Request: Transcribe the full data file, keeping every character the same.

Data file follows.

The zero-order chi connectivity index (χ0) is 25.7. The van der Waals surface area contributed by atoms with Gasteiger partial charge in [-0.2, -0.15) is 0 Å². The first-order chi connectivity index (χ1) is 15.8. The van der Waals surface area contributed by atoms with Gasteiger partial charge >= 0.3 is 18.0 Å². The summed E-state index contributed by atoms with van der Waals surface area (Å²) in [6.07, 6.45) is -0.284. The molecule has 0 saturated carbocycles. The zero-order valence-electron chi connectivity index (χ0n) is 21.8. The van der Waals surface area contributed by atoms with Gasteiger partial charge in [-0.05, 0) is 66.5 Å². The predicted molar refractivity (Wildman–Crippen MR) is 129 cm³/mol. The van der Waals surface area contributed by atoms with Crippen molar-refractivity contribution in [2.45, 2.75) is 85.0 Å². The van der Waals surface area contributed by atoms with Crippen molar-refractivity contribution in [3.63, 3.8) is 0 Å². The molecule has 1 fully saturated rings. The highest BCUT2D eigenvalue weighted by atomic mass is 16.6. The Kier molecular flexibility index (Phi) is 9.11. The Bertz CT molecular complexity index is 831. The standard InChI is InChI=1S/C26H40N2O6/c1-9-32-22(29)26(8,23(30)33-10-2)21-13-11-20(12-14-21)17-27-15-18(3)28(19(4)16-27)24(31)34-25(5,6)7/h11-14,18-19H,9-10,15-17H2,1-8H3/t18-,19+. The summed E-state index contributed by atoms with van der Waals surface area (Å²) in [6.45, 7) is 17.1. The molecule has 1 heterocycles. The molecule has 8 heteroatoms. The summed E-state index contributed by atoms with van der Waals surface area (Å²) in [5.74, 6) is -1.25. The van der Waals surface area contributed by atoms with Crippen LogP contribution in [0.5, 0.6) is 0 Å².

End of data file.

The zero-order chi connectivity index (χ0) is 25.7. The van der Waals surface area contributed by atoms with Gasteiger partial charge in [-0.2, -0.15) is 0 Å². The first-order chi connectivity index (χ1) is 15.8. The van der Waals surface area contributed by atoms with Gasteiger partial charge >= 0.3 is 18.0 Å². The summed E-state index contributed by atoms with van der Waals surface area (Å²) in [6.07, 6.45) is -0.284. The molecule has 0 saturated carbocycles. The zero-order valence-electron chi connectivity index (χ0n) is 21.8. The van der Waals surface area contributed by atoms with Gasteiger partial charge in [-0.05, 0) is 66.5 Å². The predicted molar refractivity (Wildman–Crippen MR) is 129 cm³/mol. The van der Waals surface area contributed by atoms with Crippen molar-refractivity contribution in [2.45, 2.75) is 85.0 Å². The van der Waals surface area contributed by atoms with Crippen molar-refractivity contribution in [3.63, 3.8) is 0 Å². The molecule has 1 fully saturated rings. The highest BCUT2D eigenvalue weighted by atomic mass is 16.6. The Kier molecular flexibility index (Phi) is 9.11. The Bertz CT molecular complexity index is 831. The standard InChI is InChI=1S/C26H40N2O6/c1-9-32-22(29)26(8,23(30)33-10-2)21-13-11-20(12-14-21)17-27-15-18(3)28(19(4)16-27)24(31)34-25(5,6)7/h11-14,18-19H,9-10,15-17H2,1-8H3/t18-,19+. The summed E-state index contributed by atoms with van der Waals surface area (Å²) in [6.45, 7) is 17.1. The molecule has 1 heterocycles. The molecule has 8 heteroatoms. The summed E-state index contributed by atoms with van der Waals surface area (Å²) in [5.74, 6) is -1.25. The van der Waals surface area contributed by atoms with Crippen LogP contribution in [0.5, 0.6) is 0 Å².